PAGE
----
How can you keep yourself from procrastinating so much on a writing assignment that you have to ask for an extension, or worse--you fail to turn it in?
The hardest part about writing is that it takes dedication, diligence, and self-motivation. The best way to start a writing assignment is to just start it. One of the easiest ways is to resist the temptation to open a document on your computer and start typing your "final draft," as that is too much pressure, and rather open a notebook page and do some free writing on your topic. Free writing is when you simply set a timer for however long you want to write (5 minutes would be a good place to start your first time), and then you must keep writing for that full time. You will hopefully write about your topic, but if you draw blanks you should write something like "writing writing I need to keep writing I am lost." Don't worry about punctuation or the beauty of your language. This is a brainstorming exercise that, even if it only produces one quality idea, will help you get started. Once your timer ends, go back and read your free write with a highlighter. Highlight any parts that seem useful to your topic. We can then go from there with a graphic organizer like a word web or even an outline. You may determine you need to reread your assignment or even do some more research. But that's for the next stage of writing; for now, simply start with the free write and see where the power of pen on paper takes you.
How might we consider Jekyll and Hyde as an example of the doppelgänger figure in Strange Case of Dr. Jekyll and Mr. Hyde by Robert Louis Stevenson?
The doppelgänger, according to theorists like Karl Miller and Otto Rank, has long been used in ancient storytelling to represent the duality of human nature. Think of the doppelgänger like the evil twin, the double. In Poe's William Wilson, the main character encounters someone with the exact same name, birthday, and appearance, who he believes is haunting him. Hence, this character has an evil twin, a double, or a doppelgänger. In Strange Case of Dr. Jekyll and Mr. Hyde, however, the tale takes on some of the ancient, magical methods Miller and Rank attach to the double. We see Dr. Jekyll using a potion and startling scientific discoveries to shape shift into Mr. Hyde, something that should not normally happen. Hyde looks nothing like Jekyll, unlike Poe's example, but Hyde is this "evil" half of Jekyll. He is described by other characters as having some indescribable "deformity" to the face, as "troglodytic," and as "Satan" himself. He murders seemingly innocent victims and rents an apartment in Soho, the shady part of town where the "reputable" Dr. Jekyll never could go. Dr. Jekyll, though seemingly expressing every "capacity of kindness" grows addicted into transforming into Hyde, proving that this is a tale of the doppelgänger, the tale of our evil twin who even lurks within.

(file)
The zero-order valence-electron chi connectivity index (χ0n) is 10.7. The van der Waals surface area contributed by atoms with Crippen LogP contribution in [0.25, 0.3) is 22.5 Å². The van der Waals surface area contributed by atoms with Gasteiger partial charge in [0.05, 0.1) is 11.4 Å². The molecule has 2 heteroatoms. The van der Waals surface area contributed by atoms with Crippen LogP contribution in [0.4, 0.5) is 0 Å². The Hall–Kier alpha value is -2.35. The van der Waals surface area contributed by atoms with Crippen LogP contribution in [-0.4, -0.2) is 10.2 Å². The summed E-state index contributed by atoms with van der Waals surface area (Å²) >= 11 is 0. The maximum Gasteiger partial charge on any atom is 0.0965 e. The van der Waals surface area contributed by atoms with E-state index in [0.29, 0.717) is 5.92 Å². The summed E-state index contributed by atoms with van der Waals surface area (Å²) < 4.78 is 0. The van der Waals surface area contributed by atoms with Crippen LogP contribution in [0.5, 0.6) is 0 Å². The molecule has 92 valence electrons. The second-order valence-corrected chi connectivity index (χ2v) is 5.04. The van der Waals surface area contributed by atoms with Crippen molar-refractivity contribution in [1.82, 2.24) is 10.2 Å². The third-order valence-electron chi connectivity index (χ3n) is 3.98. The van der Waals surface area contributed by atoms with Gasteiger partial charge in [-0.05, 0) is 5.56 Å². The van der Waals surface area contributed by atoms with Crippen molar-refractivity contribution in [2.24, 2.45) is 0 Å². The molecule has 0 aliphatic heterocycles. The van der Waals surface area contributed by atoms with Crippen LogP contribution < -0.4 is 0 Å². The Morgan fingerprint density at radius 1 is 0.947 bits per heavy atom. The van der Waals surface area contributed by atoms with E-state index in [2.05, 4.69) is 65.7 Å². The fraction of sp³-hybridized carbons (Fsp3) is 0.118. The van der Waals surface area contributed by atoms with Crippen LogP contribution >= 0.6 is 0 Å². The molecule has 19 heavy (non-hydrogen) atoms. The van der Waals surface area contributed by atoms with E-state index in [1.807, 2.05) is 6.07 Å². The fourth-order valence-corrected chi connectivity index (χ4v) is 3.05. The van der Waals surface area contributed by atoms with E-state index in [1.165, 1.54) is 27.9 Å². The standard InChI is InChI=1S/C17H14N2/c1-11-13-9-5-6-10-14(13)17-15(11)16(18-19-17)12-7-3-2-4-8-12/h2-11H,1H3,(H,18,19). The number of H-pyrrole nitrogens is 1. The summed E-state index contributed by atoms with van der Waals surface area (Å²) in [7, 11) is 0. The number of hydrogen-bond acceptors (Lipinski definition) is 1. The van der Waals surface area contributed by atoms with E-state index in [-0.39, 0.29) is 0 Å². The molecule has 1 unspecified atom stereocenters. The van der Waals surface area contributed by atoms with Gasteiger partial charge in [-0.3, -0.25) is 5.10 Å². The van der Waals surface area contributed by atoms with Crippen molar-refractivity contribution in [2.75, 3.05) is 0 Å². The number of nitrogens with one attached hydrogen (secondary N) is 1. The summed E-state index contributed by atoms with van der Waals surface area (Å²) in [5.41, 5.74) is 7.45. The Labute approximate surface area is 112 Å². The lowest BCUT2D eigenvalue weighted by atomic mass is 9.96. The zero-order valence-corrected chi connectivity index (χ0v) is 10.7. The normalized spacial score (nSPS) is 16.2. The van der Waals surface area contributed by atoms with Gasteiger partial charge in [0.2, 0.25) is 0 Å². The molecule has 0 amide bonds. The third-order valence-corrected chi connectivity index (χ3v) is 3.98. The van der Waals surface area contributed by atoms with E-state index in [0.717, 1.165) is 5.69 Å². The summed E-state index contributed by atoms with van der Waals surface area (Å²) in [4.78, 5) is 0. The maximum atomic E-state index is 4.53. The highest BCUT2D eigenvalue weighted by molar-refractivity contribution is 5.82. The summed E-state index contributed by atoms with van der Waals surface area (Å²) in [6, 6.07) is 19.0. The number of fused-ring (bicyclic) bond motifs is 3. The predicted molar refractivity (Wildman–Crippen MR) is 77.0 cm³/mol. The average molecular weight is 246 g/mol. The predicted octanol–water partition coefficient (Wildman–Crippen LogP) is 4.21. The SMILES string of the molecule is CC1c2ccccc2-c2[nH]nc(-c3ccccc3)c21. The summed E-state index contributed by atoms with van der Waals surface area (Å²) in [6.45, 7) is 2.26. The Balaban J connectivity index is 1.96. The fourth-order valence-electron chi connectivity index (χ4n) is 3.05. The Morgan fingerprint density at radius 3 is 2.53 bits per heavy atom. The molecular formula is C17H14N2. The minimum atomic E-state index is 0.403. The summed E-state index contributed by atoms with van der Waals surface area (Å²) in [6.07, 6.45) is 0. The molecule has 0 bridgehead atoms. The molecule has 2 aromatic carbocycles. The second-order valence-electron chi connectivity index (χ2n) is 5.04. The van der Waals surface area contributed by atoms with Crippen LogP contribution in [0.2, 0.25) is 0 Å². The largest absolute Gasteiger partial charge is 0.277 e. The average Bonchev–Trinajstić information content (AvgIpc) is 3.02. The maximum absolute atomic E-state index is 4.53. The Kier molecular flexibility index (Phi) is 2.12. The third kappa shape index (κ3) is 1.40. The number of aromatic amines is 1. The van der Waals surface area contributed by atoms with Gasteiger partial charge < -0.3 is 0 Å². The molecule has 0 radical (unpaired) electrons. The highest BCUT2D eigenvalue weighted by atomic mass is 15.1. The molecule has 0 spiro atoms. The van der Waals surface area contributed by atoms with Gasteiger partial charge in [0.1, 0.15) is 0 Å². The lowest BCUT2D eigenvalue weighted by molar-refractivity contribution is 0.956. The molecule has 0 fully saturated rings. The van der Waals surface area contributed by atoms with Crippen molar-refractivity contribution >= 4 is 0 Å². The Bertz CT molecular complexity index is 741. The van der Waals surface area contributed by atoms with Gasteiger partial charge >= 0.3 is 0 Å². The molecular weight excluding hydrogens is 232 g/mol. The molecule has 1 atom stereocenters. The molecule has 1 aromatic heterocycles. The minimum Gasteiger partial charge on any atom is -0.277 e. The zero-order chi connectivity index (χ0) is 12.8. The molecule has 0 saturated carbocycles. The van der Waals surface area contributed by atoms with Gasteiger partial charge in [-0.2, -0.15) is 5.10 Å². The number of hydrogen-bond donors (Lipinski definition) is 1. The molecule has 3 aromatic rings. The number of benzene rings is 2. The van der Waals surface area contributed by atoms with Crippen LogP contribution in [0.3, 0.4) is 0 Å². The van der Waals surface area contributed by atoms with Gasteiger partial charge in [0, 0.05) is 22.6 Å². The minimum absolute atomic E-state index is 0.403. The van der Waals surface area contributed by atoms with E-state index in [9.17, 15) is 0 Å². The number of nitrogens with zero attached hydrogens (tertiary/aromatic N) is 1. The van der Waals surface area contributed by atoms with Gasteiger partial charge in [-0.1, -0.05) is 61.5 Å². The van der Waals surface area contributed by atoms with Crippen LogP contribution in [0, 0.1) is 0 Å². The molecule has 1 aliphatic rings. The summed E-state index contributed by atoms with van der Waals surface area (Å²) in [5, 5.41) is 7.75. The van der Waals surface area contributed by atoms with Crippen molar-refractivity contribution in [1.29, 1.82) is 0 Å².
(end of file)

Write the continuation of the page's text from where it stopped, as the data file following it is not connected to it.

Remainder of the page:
What is a misplaced modifier and why do we need to care about it?
A misplaced modifier is a phrase that is in the wrong physical position in a sentence. This "misplacement" makes the phrase "modify" or describe something it shouldn't. For example, if you wrote "John, on his car, washed the windows," the structure of this sentence tells us that John is physically sitting on his car while washing some windows--maybe his car windows, maybe not. If you want to say that he washed his car windows, you should move the misplaced modifier "on his car" to the end of the sentence, after windows. "John washed the windows on his car" is much more clear, and doesn't make our mind go in circles!